Point of law
- The petitioner Kharak Singh was challenged in a dacoity case in 1941 but was
released under section 169 of the Criminal Procedure Code as there was no
evidence against him. The petitioner states that the police opened a history
sheet against him based on this accusation.
- The petitioner describes the surveillance to which he has been subjected
- Frequently the chaukidar of the village and sometimes the police constables
enter his house, knock and shout at his door, wake him up during the night and
thereby disturb his sleep.
- On several occasions, they have compelled him to get up from his sleep
and accompany them to the police station to report his presence there. When
the petitioner leaves his village for another village or town, he has to
report to the chaukidar of the village or at the police station about his departure.
- He has to give them information regarding his destination and the period
within which he would return. Immediately the police station of the
destination is contacted by the police of his departure and the former put
him under surveillance in the same as the latter.
- It is argued by the petitioner that the officials are outstepping the
authority given and these unauthorised powers are infringing his fundamental
- Thus a petition was filed under Article 32 of the constitution and it
challenges the constitutional validity of Chapter 22 of the U.P. Police
Regulations and the powers conferred upon police officials by its several
provisions on the ground that they violate the right guaranteed to the citizens
by Article 19(1)(d) and 21 of the constitution.
According to the learned court, the question for interpretation was whether
surveillance under the impugned chapter 22 of the U.P.Police regulations
constitutes an infringement of any of a citizen's fundamental rights guaranteed
by part III of the constitution.
(The judgement was delivered by N.RAJAGOPALA AYYANGAR, J.)
The court opined that the petition succeeds in parts and Regulation 236(b) which
authorises domiciliary visits is struck down as unconstitutional. The petitioner
would be entitled to the issue of a writ of mandamus directing the respondent
not to continue domiciliary visits. The rest of the petition fails and is
dismissed. There will be no order as to costs.
The court opined that "Before going into the specifics of these regulations, it
is important to note that the State's defence of their legality is twofold: (1)
that the regulations in question do not violate any of the rights guaranteed by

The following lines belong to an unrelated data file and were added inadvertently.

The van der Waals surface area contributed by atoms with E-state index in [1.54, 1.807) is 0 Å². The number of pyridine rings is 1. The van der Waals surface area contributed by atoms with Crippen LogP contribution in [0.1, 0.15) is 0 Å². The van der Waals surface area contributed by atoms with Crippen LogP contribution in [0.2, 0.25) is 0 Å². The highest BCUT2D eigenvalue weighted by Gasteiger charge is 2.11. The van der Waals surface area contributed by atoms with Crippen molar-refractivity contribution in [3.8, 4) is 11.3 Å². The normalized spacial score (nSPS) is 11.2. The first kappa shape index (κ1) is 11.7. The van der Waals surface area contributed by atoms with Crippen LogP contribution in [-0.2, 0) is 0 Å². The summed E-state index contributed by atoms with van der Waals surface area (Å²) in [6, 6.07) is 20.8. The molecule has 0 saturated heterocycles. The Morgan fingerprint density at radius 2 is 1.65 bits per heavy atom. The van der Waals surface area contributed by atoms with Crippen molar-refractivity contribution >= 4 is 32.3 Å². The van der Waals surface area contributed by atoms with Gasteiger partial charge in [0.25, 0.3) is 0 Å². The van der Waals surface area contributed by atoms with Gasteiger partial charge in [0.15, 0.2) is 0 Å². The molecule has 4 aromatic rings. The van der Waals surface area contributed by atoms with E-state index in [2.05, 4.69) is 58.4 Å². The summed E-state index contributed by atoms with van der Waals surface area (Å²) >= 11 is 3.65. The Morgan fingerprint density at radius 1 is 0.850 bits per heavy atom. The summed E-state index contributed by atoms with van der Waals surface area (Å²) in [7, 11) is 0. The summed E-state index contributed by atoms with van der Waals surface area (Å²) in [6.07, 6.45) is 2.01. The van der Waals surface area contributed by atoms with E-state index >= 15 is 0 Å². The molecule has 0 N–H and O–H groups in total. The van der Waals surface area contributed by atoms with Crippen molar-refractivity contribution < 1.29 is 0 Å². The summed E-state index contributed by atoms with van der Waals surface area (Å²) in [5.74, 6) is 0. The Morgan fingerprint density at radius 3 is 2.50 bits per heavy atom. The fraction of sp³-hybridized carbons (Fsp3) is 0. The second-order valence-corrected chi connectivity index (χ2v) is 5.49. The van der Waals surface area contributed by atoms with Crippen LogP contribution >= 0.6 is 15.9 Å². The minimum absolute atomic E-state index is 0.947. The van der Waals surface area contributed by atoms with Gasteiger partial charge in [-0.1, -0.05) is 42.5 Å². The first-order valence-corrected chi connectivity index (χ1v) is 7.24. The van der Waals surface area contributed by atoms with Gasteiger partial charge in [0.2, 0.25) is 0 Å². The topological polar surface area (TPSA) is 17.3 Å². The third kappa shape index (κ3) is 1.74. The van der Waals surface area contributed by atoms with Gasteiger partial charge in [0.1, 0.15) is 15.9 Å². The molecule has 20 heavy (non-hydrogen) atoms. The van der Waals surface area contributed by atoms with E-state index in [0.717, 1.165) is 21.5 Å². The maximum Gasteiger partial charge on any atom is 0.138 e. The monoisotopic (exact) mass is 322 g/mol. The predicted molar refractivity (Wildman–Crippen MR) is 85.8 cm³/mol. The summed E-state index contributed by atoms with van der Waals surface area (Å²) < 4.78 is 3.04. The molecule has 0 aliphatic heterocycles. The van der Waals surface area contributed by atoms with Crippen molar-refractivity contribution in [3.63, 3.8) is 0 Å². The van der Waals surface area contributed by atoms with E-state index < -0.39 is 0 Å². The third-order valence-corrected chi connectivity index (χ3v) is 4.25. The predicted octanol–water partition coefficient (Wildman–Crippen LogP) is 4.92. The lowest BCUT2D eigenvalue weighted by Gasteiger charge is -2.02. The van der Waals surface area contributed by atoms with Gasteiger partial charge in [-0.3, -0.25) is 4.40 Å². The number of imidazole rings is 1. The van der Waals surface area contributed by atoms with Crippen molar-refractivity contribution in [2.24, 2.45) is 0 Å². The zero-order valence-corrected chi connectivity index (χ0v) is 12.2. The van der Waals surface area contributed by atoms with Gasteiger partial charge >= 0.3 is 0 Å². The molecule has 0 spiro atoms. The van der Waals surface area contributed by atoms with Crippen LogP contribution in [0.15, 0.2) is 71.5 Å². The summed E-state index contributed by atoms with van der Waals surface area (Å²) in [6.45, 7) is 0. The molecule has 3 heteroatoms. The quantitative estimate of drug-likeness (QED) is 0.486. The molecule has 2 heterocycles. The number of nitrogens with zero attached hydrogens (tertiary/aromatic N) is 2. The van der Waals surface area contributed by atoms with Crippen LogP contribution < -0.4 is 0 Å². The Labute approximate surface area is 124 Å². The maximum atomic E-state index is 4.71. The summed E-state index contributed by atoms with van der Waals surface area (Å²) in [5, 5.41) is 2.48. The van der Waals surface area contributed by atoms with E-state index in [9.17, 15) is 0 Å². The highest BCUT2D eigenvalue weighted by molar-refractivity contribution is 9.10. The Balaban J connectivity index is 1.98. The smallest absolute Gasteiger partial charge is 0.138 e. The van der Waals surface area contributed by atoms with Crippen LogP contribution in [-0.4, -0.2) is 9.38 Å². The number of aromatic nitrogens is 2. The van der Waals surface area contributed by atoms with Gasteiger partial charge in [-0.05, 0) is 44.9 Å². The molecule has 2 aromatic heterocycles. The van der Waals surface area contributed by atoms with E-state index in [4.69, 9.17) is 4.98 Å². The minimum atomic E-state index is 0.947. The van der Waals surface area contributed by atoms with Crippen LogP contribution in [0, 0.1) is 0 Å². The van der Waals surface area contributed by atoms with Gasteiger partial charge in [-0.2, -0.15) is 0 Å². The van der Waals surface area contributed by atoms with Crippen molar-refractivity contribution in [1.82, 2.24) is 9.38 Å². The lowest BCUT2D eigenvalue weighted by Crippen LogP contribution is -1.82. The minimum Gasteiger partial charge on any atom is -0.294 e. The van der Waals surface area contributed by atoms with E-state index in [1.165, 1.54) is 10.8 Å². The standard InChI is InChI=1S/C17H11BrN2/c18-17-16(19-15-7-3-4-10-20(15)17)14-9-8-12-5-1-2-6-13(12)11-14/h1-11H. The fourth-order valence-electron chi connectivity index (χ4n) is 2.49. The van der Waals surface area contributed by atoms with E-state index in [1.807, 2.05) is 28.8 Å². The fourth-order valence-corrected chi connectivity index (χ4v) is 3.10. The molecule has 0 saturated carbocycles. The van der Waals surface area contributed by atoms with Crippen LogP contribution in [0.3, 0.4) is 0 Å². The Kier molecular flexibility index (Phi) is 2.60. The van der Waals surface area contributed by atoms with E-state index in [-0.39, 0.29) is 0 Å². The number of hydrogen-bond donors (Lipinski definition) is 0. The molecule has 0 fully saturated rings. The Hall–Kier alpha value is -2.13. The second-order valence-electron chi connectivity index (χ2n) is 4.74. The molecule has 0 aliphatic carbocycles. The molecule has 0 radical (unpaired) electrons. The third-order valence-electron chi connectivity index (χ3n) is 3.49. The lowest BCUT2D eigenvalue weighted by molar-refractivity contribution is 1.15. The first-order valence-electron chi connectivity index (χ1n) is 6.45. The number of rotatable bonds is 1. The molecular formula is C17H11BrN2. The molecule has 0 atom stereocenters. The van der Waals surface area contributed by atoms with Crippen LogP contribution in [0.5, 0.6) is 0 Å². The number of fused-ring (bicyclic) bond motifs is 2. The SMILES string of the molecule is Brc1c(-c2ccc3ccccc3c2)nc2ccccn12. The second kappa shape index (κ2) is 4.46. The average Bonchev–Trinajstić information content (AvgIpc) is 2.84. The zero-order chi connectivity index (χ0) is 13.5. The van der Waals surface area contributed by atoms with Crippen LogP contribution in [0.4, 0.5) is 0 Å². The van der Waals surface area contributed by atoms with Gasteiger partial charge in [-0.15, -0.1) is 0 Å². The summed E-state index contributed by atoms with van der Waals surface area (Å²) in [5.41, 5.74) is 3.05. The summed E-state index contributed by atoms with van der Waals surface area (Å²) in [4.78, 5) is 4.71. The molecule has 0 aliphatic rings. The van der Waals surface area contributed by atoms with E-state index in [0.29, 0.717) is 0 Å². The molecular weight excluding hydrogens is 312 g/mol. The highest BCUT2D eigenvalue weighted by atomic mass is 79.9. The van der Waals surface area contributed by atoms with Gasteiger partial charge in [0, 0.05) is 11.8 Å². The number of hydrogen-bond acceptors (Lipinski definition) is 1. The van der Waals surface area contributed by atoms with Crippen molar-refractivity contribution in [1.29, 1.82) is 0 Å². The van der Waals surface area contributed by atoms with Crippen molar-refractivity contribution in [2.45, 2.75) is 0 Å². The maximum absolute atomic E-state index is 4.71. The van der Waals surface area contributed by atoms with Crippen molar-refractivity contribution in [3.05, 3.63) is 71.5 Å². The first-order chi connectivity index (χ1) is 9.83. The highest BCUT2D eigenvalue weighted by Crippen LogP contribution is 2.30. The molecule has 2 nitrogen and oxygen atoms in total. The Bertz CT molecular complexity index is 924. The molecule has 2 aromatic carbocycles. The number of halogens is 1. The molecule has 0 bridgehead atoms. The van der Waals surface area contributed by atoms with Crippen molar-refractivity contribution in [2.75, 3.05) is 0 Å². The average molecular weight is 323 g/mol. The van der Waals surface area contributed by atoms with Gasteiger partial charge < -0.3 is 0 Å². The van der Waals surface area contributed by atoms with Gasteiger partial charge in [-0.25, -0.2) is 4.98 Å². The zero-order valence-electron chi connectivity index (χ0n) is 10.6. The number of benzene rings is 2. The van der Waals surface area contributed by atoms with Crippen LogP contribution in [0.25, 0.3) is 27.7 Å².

Part III of the Constitution that the petitioner claims they do; and (2) that
even if they did, they were drafted "in the interests of the general public and
public order" and to enable the police to carry out their duties.
The regulations in Chapter 22 lacked a statutory basis and were instead just
executive or departmental directives made for the guidance of the police
officers. Therefore, they would not constitute "a law" that the State may enact
in accordance with the pertinent provisions of Article 19's clauses 2 to 6, nor
would they constitute "a procedure established by law" under Article 21.
Instead, they would not regulate or limit the fundamental rights protected by
the various sub clauses of Article 19 (1).
The position, therefore, is that if the action of the police which is the arm of
the executive of the State is found to infringe any of the freedoms guaranteed
to the petitioner the petitioner would be entitled to the relief of mandamus
which he seeks to restrain the State from taking action under the regulations.
However, the court opined on domiciliary visits at night 22(b):
Whether entering a citizen's home and banging on his door, along with the
disruption to his sleep and daily comfort that such an action must necessarily
imply, constitutes a breach of the freedom provided by Art. 19 (1)(d). Or "a
deprivation" of the "personal liberty" guaranteed by Art.21.
It is clear that the man's movement is not in any way hampered or adversely
affected by the knock on the door or by being roused from sleep. We are unable
to accept the argument that the "free" movement is impaired as a result of the
learned counsel's suggestion that the suspect's awareness or suspicion that the
police were monitoring his movements may cause a psychological restriction
against those movements (d).
We are not persuaded that Counsel is right in the suggestion that this would
have any effect even on the mind of the suspect, and even if in any particular
case it had the effect of diverting or impeding his movement, we are clear that
the freedom guaranteed by Art.19(1) (d) has reference to something tangible and
physical rather and not to the imponderable effect on the mind of a person which
might guide his action in the matter of his movement or locomotion.